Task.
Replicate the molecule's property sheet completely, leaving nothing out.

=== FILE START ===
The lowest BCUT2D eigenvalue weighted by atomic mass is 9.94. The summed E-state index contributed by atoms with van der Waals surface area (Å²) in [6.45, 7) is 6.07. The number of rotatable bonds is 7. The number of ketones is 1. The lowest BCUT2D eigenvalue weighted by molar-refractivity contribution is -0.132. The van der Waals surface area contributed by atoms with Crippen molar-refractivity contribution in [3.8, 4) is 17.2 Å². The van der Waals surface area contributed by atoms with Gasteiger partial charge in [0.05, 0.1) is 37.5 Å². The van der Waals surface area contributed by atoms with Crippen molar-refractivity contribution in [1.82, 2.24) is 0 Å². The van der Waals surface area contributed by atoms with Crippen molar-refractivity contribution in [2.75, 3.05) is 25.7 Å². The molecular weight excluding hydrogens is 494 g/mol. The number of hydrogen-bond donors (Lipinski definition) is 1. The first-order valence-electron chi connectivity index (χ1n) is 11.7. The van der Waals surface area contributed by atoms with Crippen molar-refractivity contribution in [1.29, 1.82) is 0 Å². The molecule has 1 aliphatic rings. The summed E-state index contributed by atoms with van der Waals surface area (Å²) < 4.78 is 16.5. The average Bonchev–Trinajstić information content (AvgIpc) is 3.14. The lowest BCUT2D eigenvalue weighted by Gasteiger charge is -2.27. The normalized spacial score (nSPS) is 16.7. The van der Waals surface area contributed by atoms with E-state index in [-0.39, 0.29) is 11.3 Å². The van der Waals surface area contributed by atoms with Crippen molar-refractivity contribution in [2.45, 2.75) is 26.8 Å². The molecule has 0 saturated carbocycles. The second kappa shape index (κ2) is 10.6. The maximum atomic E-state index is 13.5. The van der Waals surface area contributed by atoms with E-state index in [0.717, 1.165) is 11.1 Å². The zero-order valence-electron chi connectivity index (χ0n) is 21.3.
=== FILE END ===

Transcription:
The lowest BCUT2D eigenvalue weighted by atomic mass is 9.94. The summed E-state index contributed by atoms with van der Waals surface area (Å²) in [6.45, 7) is 6.07. The number of rotatable bonds is 7. The number of ketones is 1. The lowest BCUT2D eigenvalue weighted by molar-refractivity contribution is -0.132. The van der Waals surface area contributed by atoms with Crippen molar-refractivity contribution in [3.8, 4) is 17.2 Å². The van der Waals surface area contributed by atoms with Gasteiger partial charge in [0.05, 0.1) is 37.5 Å². The van der Waals surface area contributed by atoms with Crippen molar-refractivity contribution in [1.82, 2.24) is 0 Å². The van der Waals surface area contributed by atoms with Crippen molar-refractivity contribution in [2.75, 3.05) is 25.7 Å². The molecular weight excluding hydrogens is 494 g/mol. The number of hydrogen-bond donors (Lipinski definition) is 1. The first-order valence-electron chi connectivity index (χ1n) is 11.7. The van der Waals surface area contributed by atoms with Crippen molar-refractivity contribution in [1.29, 1.82) is 0 Å². The molecule has 1 aliphatic rings. The summed E-state index contributed by atoms with van der Waals surface area (Å²) < 4.78 is 16.5. The average Bonchev–Trinajstić information content (AvgIpc) is 3.14. The lowest BCUT2D eigenvalue weighted by Gasteiger charge is -2.27. The normalized spacial score (nSPS) is 16.7. The van der Waals surface area contributed by atoms with E-state index in [-0.39, 0.29) is 11.3 Å². The van der Waals surface area contributed by atoms with Crippen molar-refractivity contribution in [2.45, 2.75) is 26.8 Å². The molecule has 0 saturated carbocycles. The second kappa shape index (κ2) is 10.6. The maximum atomic E-state index is 13.5. The van der Waals surface area contributed by atoms with E-state index in [0.717, 1.165) is 11.1 Å². The zero-order valence-electron chi connectivity index (χ0n) is 21.3.